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About the conference

The First World War left Europe physically destroyed and grappling with a legacy of violence. At the same time it offered fertile ground for new imaginations of what constituted a durable peace. The meaning of peace came to embrace reform of domestic and international relations and socialand welfare policies. It also meant the application of the principle of nationality and the establishment of international organisations that could replace the discredited balancing of the European great and imperial powers that had failed so miserably to stop the outbreak of the war. 

International organisations, established by states, were not a new innovation. From the mid-19th century, numerous organisations were set up responding to technological innovation and the perceived need for economic modernisation. They focused on technical aspects, often convinced this cooperation would make war impossible, and shaped the establishment and functioning of new international organisations long after 1918. However, from 1918 the notion that a new universal international organisation also dealing with the question of security and economic cooperation would be at the centre of the new international and European order supposed to ensure peace became pivotal. If this new political order ultimately would unravel from 1929 onwards when confronted with economic and political crisis, the aftermath of the Second World War witnessed a similar understanding of the role of international organisations at the centre of a lasting peace in Europe and the world. In fact, international and in particular regional organisations in Western Europe would lay the groundwork for an ongoing transformation of European politics and societies after 1945.

This conference intends to analyse international organisations as one general historical phenomenon in this broad perspective. The conference will cover the period from 1918 to the 1970s and thus include both the interwar period as well as the first three decades of the post-war period.

While research in the history of international organisations has grown significantly in the last twodecades, it is striking how few attempts there have been made to synthesise this new research into a broader understanding of the nature and role of international organisations in twentieth century European history. The aim here is to take a first step towards developing a research agenda for analysing the history of international organisations as a general phenomenon. This will be done by taking international organisations formally established by states as the object of study and apply a comparative approach. Each international organisation covered by this conference will be analysed across four dimensions. Firstly, why did national governments decide to establish international organisations? Why did they design them in particular ways and how did they interact with them once they were up and running? The history of the formation and ensuing development of international organisations will therefore be explored with a focus on the role of national governments, parliaments and administrations. Secondly, international organisations were crucial in developing new types of international standards and even law. The role of international organisations as producers of various sorts of agendas, formal decisions, legislation and international law will consequently be analysed. Thirdly, recent research has demonstrated the multifaceted ways international organisations were embedded at transnational, national and local evel. Networks and the circulation of experts were often decisive to the way international organisations were run and the impact they had and this needs to be explored. Finally, what precise national policy fields were developed under the influence of international organisations and what impact they had on the populations, remains a crucial question, which warrants further exploration.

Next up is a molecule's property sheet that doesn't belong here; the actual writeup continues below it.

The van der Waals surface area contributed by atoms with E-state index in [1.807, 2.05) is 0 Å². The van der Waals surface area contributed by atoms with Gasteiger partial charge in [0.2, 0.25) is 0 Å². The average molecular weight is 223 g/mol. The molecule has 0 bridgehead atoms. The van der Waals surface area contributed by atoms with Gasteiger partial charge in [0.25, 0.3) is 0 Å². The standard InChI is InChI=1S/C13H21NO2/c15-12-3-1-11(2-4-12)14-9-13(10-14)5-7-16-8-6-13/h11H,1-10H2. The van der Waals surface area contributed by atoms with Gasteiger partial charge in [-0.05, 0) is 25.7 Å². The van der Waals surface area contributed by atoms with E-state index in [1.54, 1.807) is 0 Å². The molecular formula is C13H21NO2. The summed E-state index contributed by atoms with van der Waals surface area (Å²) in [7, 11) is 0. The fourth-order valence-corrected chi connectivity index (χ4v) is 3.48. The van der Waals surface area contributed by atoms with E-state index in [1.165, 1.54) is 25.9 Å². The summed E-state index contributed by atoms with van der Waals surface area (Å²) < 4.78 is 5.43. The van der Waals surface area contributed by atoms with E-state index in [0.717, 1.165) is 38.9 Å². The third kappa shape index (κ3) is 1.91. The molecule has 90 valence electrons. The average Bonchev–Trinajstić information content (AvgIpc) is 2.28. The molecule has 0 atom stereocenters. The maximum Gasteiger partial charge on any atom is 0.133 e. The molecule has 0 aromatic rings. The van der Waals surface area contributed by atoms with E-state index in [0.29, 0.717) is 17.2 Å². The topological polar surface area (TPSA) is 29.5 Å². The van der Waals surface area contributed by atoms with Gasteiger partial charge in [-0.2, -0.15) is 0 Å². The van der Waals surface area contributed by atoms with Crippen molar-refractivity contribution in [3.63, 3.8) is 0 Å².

It is our aim that the comparison of these four key dimensions will yield new insights into the nature and the role of international organisations in the period. 

List of speakers

  • Johan Schot (University of Sussex)
  • Leonard Laborie (CNRS)
  • Susan Pedersen (Columbia University)
  • Sandrine Kott (Université de Genève)
  • Thomas G. Weiss (The City University of New York)
  • Poul Duedahl (Aalborg University)
  • Linda Risso (University of Reading) 
  • Slawomir Lotysz (University of Zielona Góra)
  • Sigfrido Ramirez (University of Copenhagen)
  • Matthias Schmelzer (Université de Genève)
  • Birte Wassenberg (Université de Strasbourg)
  • Brigitte Leucht (University of Copenhagen)
  • Morten Rasmussen (University of Copenhagen)
  • Wolfram Kaiser (University of Portsmouth)


  • Patricia Clavin (University of Oxford) 
  • Kiran Patel (Maastricht University)
  • Poul Fritz Kjær (Copenhagen Business School)
  • Daniel Maul (Aarhus University)
  • Karen Gram-Skjoldager (Aarhus University)

The conference is open to the public, and we invite scholars and students with an interest in the field to join us. See more under "Registration".